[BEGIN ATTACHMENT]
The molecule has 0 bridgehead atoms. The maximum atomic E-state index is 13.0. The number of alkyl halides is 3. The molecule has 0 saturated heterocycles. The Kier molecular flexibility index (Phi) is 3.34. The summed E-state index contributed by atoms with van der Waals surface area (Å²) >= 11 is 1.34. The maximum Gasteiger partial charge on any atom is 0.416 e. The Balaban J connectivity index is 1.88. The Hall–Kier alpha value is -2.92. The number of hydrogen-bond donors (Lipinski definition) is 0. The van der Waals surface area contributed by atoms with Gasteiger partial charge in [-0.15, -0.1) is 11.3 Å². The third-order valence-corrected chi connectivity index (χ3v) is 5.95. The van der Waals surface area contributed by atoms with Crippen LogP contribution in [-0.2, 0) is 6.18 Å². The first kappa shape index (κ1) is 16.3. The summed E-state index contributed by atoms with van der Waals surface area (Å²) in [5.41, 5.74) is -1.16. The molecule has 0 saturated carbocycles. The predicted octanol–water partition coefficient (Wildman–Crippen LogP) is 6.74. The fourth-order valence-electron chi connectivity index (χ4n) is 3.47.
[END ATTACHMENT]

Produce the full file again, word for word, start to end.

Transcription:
The molecule has 0 bridgehead atoms. The maximum atomic E-state index is 13.0. The number of alkyl halides is 3. The molecule has 0 saturated heterocycles. The Kier molecular flexibility index (Phi) is 3.34. The summed E-state index contributed by atoms with van der Waals surface area (Å²) >= 11 is 1.34. The maximum Gasteiger partial charge on any atom is 0.416 e. The Balaban J connectivity index is 1.88. The Hall–Kier alpha value is -2.92. The number of hydrogen-bond donors (Lipinski definition) is 0. The van der Waals surface area contributed by atoms with Gasteiger partial charge in [-0.15, -0.1) is 11.3 Å². The third-order valence-corrected chi connectivity index (χ3v) is 5.95. The van der Waals surface area contributed by atoms with Crippen LogP contribution in [-0.2, 0) is 6.18 Å². The first kappa shape index (κ1) is 16.3. The summed E-state index contributed by atoms with van der Waals surface area (Å²) in [5.41, 5.74) is -1.16. The molecule has 0 saturated carbocycles. The predicted octanol–water partition coefficient (Wildman–Crippen LogP) is 6.74. The fourth-order valence-electron chi connectivity index (χ4n) is 3.47.